Better health is always a popular New Year’s resolutions. One of the best ways to start on this goal is by getting good health information.
January is Cervical Health Awareness month. Human papilloma virus (HPV) is a serious threat for cervical cancer. Currently, 79 million Americans are infected with this virus and more than 11,000 women are diagnosed with cervical cancer each year, making HPV a health concern we should learn more about.
What is HPV?
Human papilloma virus, or HPV for short, refers to a category of 150 related viruses that infect people. Most strains produce no symptoms, while others merely cause harmless warts. However, the most serious types of HPV can lead to cancer, particularly of the cervix. The HPV viruses survive only in the cells on the skins surface and mucous membranes. They are commonly found in and around the male and female genitals and in the linings of the mouth, nose, throat and eyelids.
Who is at risk?
HPV is passed from person to person through by having vaginal, anal or oral sex. The virus can be transmitted even if the person who has it does not show any symptoms.
Anyone who is sexually active is at risk of contracting HPV, even if you’ve only had one sexual partner. Symptoms can develop years after contact with an infected person, so it’s sometimes hard to know when you first got the virus. In most cases, people with HPV never know they have it.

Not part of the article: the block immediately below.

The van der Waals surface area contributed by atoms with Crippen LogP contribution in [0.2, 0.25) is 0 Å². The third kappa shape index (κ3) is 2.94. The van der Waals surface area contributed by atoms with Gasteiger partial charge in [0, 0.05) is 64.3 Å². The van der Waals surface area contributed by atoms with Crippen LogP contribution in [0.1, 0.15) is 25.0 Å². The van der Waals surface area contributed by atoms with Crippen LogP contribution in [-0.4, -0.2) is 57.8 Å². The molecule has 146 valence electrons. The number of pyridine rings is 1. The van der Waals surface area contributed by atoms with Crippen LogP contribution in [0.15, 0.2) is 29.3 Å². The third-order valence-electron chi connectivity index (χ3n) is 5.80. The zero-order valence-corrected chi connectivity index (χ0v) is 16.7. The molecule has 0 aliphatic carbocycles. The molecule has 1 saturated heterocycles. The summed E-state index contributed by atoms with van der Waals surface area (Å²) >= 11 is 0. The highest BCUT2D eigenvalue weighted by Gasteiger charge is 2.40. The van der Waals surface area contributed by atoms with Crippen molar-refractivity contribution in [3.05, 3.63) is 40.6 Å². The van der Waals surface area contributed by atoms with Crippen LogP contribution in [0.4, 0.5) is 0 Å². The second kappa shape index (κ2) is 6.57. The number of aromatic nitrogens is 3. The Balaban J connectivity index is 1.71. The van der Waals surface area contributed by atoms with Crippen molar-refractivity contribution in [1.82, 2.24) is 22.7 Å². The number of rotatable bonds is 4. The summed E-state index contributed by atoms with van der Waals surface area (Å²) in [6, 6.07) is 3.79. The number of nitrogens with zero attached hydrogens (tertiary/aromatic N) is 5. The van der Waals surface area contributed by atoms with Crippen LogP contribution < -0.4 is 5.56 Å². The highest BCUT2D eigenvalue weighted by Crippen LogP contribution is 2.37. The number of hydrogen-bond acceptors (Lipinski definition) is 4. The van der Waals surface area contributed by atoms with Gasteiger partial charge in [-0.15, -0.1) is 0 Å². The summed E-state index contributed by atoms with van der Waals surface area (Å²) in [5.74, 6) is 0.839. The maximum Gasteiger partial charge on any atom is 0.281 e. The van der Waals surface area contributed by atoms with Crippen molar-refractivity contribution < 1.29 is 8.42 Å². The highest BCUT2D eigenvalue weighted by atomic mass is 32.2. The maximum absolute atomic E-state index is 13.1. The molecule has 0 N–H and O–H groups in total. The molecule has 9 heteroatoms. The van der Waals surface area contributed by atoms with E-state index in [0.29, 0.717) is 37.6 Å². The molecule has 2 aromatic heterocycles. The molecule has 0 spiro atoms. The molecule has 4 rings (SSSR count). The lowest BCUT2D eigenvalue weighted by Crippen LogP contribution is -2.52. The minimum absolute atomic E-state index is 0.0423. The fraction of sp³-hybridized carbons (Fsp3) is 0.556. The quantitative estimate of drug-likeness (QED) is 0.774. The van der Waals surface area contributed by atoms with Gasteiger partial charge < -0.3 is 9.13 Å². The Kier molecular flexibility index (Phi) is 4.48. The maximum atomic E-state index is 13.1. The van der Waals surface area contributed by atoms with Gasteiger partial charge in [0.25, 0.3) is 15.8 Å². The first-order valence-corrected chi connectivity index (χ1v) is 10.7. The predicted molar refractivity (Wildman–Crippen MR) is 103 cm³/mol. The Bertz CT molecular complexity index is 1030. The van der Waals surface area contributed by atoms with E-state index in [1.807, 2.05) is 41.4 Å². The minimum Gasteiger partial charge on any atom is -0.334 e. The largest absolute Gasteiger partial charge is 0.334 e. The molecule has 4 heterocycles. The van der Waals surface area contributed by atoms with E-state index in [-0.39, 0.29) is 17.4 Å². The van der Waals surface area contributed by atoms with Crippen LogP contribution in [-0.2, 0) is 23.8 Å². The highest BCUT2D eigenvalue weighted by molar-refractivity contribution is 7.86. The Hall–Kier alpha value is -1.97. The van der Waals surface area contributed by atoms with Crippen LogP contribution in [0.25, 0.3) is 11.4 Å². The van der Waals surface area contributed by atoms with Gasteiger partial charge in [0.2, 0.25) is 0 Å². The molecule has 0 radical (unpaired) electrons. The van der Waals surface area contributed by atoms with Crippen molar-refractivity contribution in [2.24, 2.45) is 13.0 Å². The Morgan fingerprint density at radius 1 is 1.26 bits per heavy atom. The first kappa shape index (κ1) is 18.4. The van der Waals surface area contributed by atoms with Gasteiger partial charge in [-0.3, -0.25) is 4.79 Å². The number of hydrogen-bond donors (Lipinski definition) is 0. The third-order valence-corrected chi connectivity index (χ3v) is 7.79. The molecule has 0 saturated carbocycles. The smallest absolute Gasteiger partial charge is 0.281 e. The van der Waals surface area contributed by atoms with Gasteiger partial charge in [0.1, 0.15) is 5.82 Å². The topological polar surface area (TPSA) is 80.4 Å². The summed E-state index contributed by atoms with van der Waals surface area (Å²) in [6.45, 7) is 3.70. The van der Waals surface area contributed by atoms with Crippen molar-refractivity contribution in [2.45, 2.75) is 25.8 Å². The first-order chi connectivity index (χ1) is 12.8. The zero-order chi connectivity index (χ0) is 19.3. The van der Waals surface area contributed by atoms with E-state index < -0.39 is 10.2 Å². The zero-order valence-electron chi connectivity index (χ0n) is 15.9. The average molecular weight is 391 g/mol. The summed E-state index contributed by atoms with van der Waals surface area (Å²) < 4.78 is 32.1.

Since the body is often able to fight off the virus, it never causes health problems for many people. The first indication that you have the virus may be the discovery of genital warts. Women who get routine Pap tests to screen for cervical cancer may find out through that test. In rarer cases, the virus is detected only after a person develops cancer or other serious HPV related problem.
How is HPV Prevented?
While there is no routine screening test for HPV-associated diseases (other than cervical cancer), you should visit your doctor for regular checkups. In addition, the American Cancer Society and the CDC strongly recommend getting vaccinated against HPV. The vaccine is only given during a particular age range. All boys and girls can be vaccinated at ages 11 – 12 until the age of 21 for males and the age of 26 for females.
Although the vaccine doesn’t protect against all HPV strains, it does protect against the 2 types that are responsible for 70% of cervical cancer, 70% of vaginal cancer, and up to 50% of vulvar cancer. It also helps protect against 80% of anal cancer and 90% of genital warts in both males and females.
For more information about HPV and HPV prevention contact your doctor or learn more from A.D.A.M.'s Health Information Encyclopedia located within our SmartEngage product. If you are interested in licensing our content, please contact us.
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